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Stan Galiev signs entry-level contract with Capitals
He’ll likely start season in juniors
Question of the Day
Stan Galiev isn’t much different of a hockey player this week than last. He’s still a 19-year-old wing with speed and a lot of potential.
But now he’s got a new contract — a three-year, entry-level deal with the Washington Capitals that will be worth $550,000 a year at the NHL level — and perhaps even more than that.
“He’s going to apply himself a little differently during rookie camp and regular training camp,” his agent, Mark Gandler, said Wednesday. “When he goes back to junior, he has a different purpose to his game — he’s honing his physical skills and working on his game rather than blindly going after points.”
Last season, Galiev helped Saint John of the Quebec Major Junior Hockey League win the Memorial Cup, an experience that helped his psyche and hockey skills. The plan is for him to go back to the QMJHL next season, but that doesn’t mean he won’t try to make the Caps at camp next month.
“I want to compete every day, and I’m looking forward to this camp and I’m trying to be ready for it,” Galiev said. “I want to show them the best of my game.”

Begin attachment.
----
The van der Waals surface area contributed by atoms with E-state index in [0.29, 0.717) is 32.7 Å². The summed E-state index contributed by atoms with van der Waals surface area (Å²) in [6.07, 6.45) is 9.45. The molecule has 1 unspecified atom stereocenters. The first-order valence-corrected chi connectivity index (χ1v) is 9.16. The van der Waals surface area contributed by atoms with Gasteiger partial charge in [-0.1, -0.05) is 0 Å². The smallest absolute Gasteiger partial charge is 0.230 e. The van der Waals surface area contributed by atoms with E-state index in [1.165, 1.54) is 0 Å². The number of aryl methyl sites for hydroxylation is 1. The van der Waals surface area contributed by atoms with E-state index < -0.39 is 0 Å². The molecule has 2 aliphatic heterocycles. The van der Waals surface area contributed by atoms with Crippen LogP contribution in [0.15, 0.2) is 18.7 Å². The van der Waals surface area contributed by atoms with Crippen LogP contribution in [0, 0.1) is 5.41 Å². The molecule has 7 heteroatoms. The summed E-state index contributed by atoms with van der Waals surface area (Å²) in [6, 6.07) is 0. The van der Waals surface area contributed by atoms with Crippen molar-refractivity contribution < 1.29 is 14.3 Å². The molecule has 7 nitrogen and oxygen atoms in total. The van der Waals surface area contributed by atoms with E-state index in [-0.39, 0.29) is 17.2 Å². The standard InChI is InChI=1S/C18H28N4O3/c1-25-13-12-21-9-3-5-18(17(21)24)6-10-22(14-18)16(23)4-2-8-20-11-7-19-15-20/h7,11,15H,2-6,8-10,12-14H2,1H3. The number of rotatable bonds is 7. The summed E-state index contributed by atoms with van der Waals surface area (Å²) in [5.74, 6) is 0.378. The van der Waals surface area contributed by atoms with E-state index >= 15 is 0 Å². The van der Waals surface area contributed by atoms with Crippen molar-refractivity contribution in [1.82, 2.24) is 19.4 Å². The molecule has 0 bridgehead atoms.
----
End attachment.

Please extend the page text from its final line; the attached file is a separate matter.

Galiev had an impressive 37 goals and 28 assists last regular season and 10 goals and 17 assists in the playoffs. But the Caps told him to bulk up and add 10 pounds — so he did. Already possessing speed, Galiev said getting stronger is his priority. He has been skating with the likes of center Matt Hendricks and defensemen Dmitry Orlov and John Carlson lately — to have fun and train.
Getting a deal done now rather than next summer provides Galiev and the Caps with some security well ahead of the deadline to sign the 2010 third-round pick. He could be ticketed to play with the Hershey Bears of the AHL in the 2012-13 season — or even be in Washington — but Gandler said the contract and Galiev’s renewed “purpose” should help all around.
“The junior team does not need points — they need leadership and they need for every player on the team to be involved,” he said. “That’s the skills of a professional hockey player to involve everyone on the ice and not just go after points.”
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